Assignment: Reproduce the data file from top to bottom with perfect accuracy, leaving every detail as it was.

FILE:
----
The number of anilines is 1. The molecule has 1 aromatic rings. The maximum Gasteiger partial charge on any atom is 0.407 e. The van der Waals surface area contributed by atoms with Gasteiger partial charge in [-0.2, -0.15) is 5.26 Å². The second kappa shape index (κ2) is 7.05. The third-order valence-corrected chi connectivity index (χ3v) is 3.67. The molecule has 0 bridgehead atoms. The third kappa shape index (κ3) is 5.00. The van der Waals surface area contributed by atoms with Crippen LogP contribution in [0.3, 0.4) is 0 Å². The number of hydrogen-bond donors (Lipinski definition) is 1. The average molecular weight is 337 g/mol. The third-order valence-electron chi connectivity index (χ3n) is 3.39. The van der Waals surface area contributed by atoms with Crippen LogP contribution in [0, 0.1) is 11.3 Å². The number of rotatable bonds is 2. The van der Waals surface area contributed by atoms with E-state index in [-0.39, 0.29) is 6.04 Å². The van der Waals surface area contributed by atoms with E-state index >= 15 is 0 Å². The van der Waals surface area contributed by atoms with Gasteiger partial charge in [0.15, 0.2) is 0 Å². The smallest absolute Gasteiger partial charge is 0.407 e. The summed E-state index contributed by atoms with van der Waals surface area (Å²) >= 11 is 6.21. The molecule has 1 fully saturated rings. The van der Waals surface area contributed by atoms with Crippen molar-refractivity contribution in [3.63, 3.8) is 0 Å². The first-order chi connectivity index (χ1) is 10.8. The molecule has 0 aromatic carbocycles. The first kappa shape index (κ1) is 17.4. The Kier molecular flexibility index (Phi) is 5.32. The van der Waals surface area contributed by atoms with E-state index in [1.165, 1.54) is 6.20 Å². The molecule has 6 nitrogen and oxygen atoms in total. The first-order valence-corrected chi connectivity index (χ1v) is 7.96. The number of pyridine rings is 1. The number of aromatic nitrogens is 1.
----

The number of anilines is 1. The molecule has 1 aromatic rings. The maximum Gasteiger partial charge on any atom is 0.407 e. The van der Waals surface area contributed by atoms with Gasteiger partial charge in [-0.2, -0.15) is 5.26 Å². The second kappa shape index (κ2) is 7.05. The third-order valence-corrected chi connectivity index (χ3v) is 3.67. The molecule has 0 bridgehead atoms. The third kappa shape index (κ3) is 5.00. The van der Waals surface area contributed by atoms with Crippen LogP contribution in [0.3, 0.4) is 0 Å². The number of hydrogen-bond donors (Lipinski definition) is 1. The average molecular weight is 337 g/mol. The third-order valence-electron chi connectivity index (χ3n) is 3.39. The van der Waals surface area contributed by atoms with Crippen LogP contribution in [0, 0.1) is 11.3 Å². The number of rotatable bonds is 2. The van der Waals surface area contributed by atoms with E-state index in [-0.39, 0.29) is 6.04 Å². The van der Waals surface area contributed by atoms with E-state index >= 15 is 0 Å². The van der Waals surface area contributed by atoms with Gasteiger partial charge in [0.15, 0.2) is 0 Å². The smallest absolute Gasteiger partial charge is 0.407 e. The summed E-state index contributed by atoms with van der Waals surface area (Å²) >= 11 is 6.21. The molecule has 1 fully saturated rings. The van der Waals surface area contributed by atoms with Crippen molar-refractivity contribution in [3.63, 3.8) is 0 Å². The first-order chi connectivity index (χ1) is 10.8. The molecule has 0 aromatic carbocycles. The first kappa shape index (κ1) is 17.4. The Kier molecular flexibility index (Phi) is 5.32. The van der Waals surface area contributed by atoms with E-state index in [1.165, 1.54) is 6.20 Å². The molecule has 6 nitrogen and oxygen atoms in total. The first-order valence-corrected chi connectivity index (χ1v) is 7.96. The number of pyridine rings is 1. The number of aromatic nitrogens is 1.